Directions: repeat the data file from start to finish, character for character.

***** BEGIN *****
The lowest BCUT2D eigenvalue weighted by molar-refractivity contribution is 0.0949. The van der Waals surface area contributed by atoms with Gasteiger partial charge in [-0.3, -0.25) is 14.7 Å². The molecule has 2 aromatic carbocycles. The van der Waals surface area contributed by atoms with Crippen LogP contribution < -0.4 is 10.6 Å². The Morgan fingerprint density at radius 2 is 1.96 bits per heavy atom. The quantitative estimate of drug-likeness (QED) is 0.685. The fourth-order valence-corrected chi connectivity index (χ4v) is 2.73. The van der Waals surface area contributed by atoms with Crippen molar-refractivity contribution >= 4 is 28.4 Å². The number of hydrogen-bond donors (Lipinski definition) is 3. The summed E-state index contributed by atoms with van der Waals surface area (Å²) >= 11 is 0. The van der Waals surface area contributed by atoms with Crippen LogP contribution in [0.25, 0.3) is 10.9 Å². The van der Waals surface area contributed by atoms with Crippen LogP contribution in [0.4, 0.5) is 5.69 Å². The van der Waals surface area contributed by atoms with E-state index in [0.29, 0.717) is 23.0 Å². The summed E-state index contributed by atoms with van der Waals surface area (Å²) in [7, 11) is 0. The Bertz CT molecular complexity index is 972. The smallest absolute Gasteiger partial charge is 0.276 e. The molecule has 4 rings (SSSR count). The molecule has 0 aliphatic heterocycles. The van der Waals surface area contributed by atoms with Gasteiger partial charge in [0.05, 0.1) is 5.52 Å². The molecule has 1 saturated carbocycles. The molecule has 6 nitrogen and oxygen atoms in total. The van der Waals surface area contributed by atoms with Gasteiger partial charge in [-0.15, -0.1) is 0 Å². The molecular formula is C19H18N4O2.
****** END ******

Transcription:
The lowest BCUT2D eigenvalue weighted by molar-refractivity contribution is 0.0949. The van der Waals surface area contributed by atoms with Gasteiger partial charge in [-0.3, -0.25) is 14.7 Å². The molecule has 2 aromatic carbocycles. The van der Waals surface area contributed by atoms with Crippen LogP contribution < -0.4 is 10.6 Å². The Morgan fingerprint density at radius 2 is 1.96 bits per heavy atom. The quantitative estimate of drug-likeness (QED) is 0.685. The fourth-order valence-corrected chi connectivity index (χ4v) is 2.73. The van der Waals surface area contributed by atoms with Crippen molar-refractivity contribution >= 4 is 28.4 Å². The number of hydrogen-bond donors (Lipinski definition) is 3. The summed E-state index contributed by atoms with van der Waals surface area (Å²) >= 11 is 0. The van der Waals surface area contributed by atoms with Crippen LogP contribution in [0.25, 0.3) is 10.9 Å². The van der Waals surface area contributed by atoms with Crippen LogP contribution in [0.4, 0.5) is 5.69 Å². The van der Waals surface area contributed by atoms with E-state index in [0.29, 0.717) is 23.0 Å². The summed E-state index contributed by atoms with van der Waals surface area (Å²) in [7, 11) is 0. The Bertz CT molecular complexity index is 972. The smallest absolute Gasteiger partial charge is 0.276 e. The molecule has 4 rings (SSSR count). The molecule has 0 aliphatic heterocycles. The van der Waals surface area contributed by atoms with Gasteiger partial charge in [0.05, 0.1) is 5.52 Å². The molecule has 1 saturated carbocycles. The molecule has 6 nitrogen and oxygen atoms in total. The van der Waals surface area contributed by atoms with Gasteiger partial charge in [-0.15, -0.1) is 0 Å². The molecular formula is C19H18N4O2.